Where is it headed next? The league has sent out requests for proposals, but not just for the 2020 edition: The NHL has asked cities about the next three seasons, and expects to reveal not one but three All-Star Games at the next announcement.
“What we’re trying to do, and it’s easier said than done, is get ahead of it. Outdoor games, All-Stars, drafts, so we can announce them a few years in advance. There are a lot of factors in the scheduling. You’ve got Olympics and these things that come up,” said Steve Mayer, Chief Content Officer at the NHL.
That’s especially true for the NHL’s outdoor games, as the Winter Classic faces obstacles in scheduling from both the NFL and NCAA football. “There are some places that we want to go, but they can do it in 2021 but not in 2022 for various reasons. There are so many factors. NFL, bowl games,” Mayer explained.
Take Nashville for example, which is reportedly high on the NHL’s list of potential outdoor game sites. The Music City Bowl takes place in Nissan Stadium in December, so it might be a Stadium Series game played in February instead for the Predators.
As for the NHL Awards, they’re locked into the Hard Rock Hotel and Casino for the next three years. But after that, Mayer believes they’ll remain in Las Vegas, despite the fact that they’re now being held in city that an NHL team calls home.
“Will the NHL Awards move around? Let me put it this way: One player who was nominated for an award didn’t come this year. One player, because of a prior obligation and a family thing,” said Mayer of Los Angeles Kings defenseman Drew Doughty. “I challenge any awards show, where you have one person [not show up] out of 16 awards with three nominations for each award, that’s incredible. Let’s face it: Everybody loves to come here to Vegas. They bring their wives or families or girlfriends or just want to come here and have a good time.”
Best cake ever
To the victor go the spoils.
In this case, the victor is Stanley Cup champion Alex Ovechkin of the Washington Capitals. The spoils, meanwhile, are the grandiose cake wheeled out to him during his celebration in Russia:
– Washington Capitals (@Capitals) July 8, 2018
I mean, sure, they got the color of the jersey wrong (the Capitals won it on the road) and he’s holding the Cup with his gloves for some reason and apparently he’s no longer captain.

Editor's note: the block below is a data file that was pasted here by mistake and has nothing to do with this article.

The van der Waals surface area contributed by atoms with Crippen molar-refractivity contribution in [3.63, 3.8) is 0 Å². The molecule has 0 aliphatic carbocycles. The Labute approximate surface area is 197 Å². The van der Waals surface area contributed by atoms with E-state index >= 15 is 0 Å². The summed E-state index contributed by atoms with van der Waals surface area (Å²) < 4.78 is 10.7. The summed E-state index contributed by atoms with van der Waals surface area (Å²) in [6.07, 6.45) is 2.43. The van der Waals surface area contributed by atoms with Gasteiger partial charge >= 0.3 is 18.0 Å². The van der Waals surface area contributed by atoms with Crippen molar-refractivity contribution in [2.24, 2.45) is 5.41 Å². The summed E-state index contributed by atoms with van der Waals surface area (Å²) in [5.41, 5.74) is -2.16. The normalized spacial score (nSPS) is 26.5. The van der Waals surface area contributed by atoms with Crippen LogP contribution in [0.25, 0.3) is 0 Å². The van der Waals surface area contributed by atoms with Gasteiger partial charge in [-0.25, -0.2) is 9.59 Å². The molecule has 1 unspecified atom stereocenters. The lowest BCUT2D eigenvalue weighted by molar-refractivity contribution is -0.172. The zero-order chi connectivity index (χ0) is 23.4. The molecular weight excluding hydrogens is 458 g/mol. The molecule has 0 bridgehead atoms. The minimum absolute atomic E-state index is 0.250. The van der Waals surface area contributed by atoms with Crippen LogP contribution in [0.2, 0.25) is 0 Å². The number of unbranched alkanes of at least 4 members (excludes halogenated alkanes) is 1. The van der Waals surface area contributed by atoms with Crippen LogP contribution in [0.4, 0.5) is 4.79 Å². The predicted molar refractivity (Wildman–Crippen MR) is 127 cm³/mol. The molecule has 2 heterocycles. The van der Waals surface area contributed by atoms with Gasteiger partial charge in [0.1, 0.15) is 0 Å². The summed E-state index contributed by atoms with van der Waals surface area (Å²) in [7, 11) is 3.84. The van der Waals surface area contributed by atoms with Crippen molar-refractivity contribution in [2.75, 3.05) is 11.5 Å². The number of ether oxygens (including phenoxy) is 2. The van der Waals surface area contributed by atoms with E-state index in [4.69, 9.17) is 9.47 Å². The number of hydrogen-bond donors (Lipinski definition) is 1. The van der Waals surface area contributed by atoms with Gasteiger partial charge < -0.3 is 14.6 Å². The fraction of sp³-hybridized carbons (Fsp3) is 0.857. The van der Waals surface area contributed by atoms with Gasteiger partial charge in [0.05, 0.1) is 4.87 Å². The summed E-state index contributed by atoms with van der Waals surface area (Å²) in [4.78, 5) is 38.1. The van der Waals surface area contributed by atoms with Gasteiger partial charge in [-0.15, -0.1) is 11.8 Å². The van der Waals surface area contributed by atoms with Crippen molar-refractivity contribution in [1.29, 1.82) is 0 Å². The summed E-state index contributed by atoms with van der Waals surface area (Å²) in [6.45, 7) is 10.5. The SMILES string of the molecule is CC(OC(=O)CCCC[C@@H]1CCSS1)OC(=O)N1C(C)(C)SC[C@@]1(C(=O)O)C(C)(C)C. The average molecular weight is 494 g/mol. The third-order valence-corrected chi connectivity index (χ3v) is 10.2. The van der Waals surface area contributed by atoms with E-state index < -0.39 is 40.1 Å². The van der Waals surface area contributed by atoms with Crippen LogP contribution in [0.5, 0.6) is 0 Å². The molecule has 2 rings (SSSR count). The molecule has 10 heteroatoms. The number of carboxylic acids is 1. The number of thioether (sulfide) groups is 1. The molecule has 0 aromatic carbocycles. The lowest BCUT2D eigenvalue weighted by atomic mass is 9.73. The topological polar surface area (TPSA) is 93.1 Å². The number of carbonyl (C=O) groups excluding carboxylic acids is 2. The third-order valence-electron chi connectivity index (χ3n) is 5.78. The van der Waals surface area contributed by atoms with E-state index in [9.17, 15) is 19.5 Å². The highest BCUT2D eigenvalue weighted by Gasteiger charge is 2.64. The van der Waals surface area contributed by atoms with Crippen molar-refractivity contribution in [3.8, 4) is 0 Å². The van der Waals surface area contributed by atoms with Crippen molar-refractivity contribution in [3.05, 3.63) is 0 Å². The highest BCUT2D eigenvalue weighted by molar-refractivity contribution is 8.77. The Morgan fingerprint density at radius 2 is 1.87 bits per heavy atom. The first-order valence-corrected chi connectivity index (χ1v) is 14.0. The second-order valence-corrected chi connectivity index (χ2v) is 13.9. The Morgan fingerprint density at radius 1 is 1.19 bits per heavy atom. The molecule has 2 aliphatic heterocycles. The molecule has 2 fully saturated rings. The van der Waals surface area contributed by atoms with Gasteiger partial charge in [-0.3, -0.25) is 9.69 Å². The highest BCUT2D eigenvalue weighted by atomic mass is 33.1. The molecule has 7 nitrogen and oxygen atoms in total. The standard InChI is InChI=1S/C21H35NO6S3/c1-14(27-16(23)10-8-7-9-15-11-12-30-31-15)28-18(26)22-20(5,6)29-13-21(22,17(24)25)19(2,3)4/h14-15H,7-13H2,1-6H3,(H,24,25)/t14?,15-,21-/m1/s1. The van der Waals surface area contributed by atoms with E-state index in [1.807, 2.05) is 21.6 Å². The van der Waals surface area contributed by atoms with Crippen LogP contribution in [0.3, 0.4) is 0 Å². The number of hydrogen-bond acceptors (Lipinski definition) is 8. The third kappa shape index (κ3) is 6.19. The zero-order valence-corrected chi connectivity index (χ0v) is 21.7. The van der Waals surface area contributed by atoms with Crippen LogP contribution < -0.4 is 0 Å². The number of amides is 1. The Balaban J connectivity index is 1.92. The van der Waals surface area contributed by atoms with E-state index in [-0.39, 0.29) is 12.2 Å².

But other than that, a confectionary masterpiece.
Why, John, why?
– CCM Hockey (@CCMHockey) July 12, 2018
He mentioned this a time or two in his essay for The Players’ Tribune, which is destined to go down as one of the most well-intentioned but punishingly ill-advised applications of this template. To wit:
1. His praise of former general manager Garth Snow and former coach Doug Weight, while summarily ignoring the names of Lou Lamoriello, Barry Trotz or either of the team’s owners, sparked a cottage industry of speculation about whether he would have re-signed with the Islanders had his boys not been turfed. Which would mean, what, a 10-year reign of Doug Weight as head coach, no matter what the results were? Is that what we’re theorizing?
2. His essay was titled “To The Islanders Faithful.” It included a rather lovely valentine to the fan base he spurned, discussing their support for the team and the familial aspect of the community. “You’ve got grandparents there with their grandchildren … parents there with their kids … young couples there on first dates … old couples there for, like, 40th wedding anniversaries … just this amazing sense of tradition. And then on top of that, everyone there is also somehow all there together, in a way, as part of an even larger tradition — as part of this … I don’t even know … one, big, crazy, perfect, Long Island thing,” he wrote. (OK, “wrote.”)
Again, it was divine. And that should have been the end of it. But then Tavares wrote “to be honest, I wasn’t sure if I should include this next part,” and he very much shouldn’t have because it was, no joke, roughly 1,000 words about how much the Toronto Maple Leafs mean to him.
That’s the coda to his heartfelt goodbye to Islanders fans.
It’s like buying the most poetic and beautiful Mother’s Day card, signing your name, adding “to be honest, I wasn’t sure if I should include this next part” and then writing another card and a half’s worth of text about how much better your new stepmother is.
I don’t think John Tavares did much here to change the hearts and minds of angry Islanders fans.
NHL Seattle CEO Tod Leiweke talks about potential delays on the refurbished Key Arena, and how someone puts a sticky note on his door every day that reads “free the Kraken.” [King 5]
Grading the best and worst cities in the NHL. In which Pittsburgh gets an ‘A’ and Chicago gets a ‘B’. [The Sports Daily]
Forbes on BizNasty. [Forbes]
Whys is there a debate about Dallas being a hockey town? [Fansided]
Finally, the heartfelt tribute from the Chicago Blackhawks to Marian Hossa that makes sure to mention that “he did what the team needed to do in order to succeed.” Like, oh I don’t know, adhering to the agreed upon structure of his contract that dropped his base salary to $1 million in the season he coincidentally decided to step away from the game, and then graciously allowed his salary cap hit to be moved to the Arizona Coyotes.
“Today is another example of the leadership Marian has displayed as a member of the Chicago Blackhawks organization.”
Thank you, Marian Hossa! pic.twitter.com/C4FRUeeLyP
– Chicago Blackhawks (@NHLBlackhawks) July 12, 2018
Hockey tl;dr (too long; didn’t read)
Why can’t the NHL figure out how to pay goalies? “The league probably does a strong job of weeding out the goalies who don’t belong. We rarely see guys with truly terrible and persistent save percentages stick around for a long time, and that makes sense. But discerning the league’s fifth best goalie from the league’s 19th best goalie? That seems like an impossible task with what we have available.” [TSN]
In case you missed this from your friends at ESPN
My “Way-too-early 2019 NHL free-agent buyer’s guide,” which is an Insider article.